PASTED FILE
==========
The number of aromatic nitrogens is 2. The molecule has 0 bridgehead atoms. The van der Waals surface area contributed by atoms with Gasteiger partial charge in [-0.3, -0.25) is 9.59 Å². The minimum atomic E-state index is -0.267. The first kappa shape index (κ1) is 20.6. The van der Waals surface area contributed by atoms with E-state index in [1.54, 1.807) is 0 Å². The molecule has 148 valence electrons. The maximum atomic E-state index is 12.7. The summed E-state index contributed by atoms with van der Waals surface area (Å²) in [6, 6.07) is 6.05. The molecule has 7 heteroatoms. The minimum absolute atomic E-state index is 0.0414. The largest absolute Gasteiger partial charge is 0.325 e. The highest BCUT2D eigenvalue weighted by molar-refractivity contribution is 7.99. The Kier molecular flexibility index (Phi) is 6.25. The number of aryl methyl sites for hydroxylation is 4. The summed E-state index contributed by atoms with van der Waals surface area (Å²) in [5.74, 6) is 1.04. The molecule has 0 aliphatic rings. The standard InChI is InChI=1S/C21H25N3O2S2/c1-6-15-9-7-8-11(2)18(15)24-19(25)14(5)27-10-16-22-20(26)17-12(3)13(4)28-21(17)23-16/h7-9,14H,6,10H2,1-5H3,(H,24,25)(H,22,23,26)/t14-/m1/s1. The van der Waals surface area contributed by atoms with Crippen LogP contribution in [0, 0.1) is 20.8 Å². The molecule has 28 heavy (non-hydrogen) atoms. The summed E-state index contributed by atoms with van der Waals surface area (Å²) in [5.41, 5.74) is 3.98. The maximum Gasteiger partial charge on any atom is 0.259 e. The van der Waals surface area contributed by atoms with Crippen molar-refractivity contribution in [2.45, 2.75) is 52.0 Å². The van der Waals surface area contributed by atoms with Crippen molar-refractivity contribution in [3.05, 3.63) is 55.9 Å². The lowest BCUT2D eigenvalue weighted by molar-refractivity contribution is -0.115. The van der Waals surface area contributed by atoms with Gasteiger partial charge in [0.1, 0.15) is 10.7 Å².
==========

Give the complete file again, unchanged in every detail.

The number of aromatic nitrogens is 2. The molecule has 0 bridgehead atoms. The van der Waals surface area contributed by atoms with Gasteiger partial charge in [-0.3, -0.25) is 9.59 Å². The minimum atomic E-state index is -0.267. The first kappa shape index (κ1) is 20.6. The van der Waals surface area contributed by atoms with E-state index in [1.54, 1.807) is 0 Å². The molecule has 148 valence electrons. The maximum atomic E-state index is 12.7. The summed E-state index contributed by atoms with van der Waals surface area (Å²) in [6, 6.07) is 6.05. The molecule has 7 heteroatoms. The minimum absolute atomic E-state index is 0.0414. The largest absolute Gasteiger partial charge is 0.325 e. The highest BCUT2D eigenvalue weighted by molar-refractivity contribution is 7.99. The Kier molecular flexibility index (Phi) is 6.25. The number of aryl methyl sites for hydroxylation is 4. The summed E-state index contributed by atoms with van der Waals surface area (Å²) in [5.74, 6) is 1.04. The molecule has 0 aliphatic rings. The standard InChI is InChI=1S/C21H25N3O2S2/c1-6-15-9-7-8-11(2)18(15)24-19(25)14(5)27-10-16-22-20(26)17-12(3)13(4)28-21(17)23-16/h7-9,14H,6,10H2,1-5H3,(H,24,25)(H,22,23,26)/t14-/m1/s1. The van der Waals surface area contributed by atoms with Crippen LogP contribution in [0, 0.1) is 20.8 Å². The molecule has 28 heavy (non-hydrogen) atoms. The summed E-state index contributed by atoms with van der Waals surface area (Å²) in [5.41, 5.74) is 3.98. The maximum Gasteiger partial charge on any atom is 0.259 e. The van der Waals surface area contributed by atoms with Crippen molar-refractivity contribution in [2.45, 2.75) is 52.0 Å². The van der Waals surface area contributed by atoms with Crippen molar-refractivity contribution in [3.05, 3.63) is 55.9 Å². The lowest BCUT2D eigenvalue weighted by molar-refractivity contribution is -0.115. The van der Waals surface area contributed by atoms with Gasteiger partial charge in [0.1, 0.15) is 10.7 Å².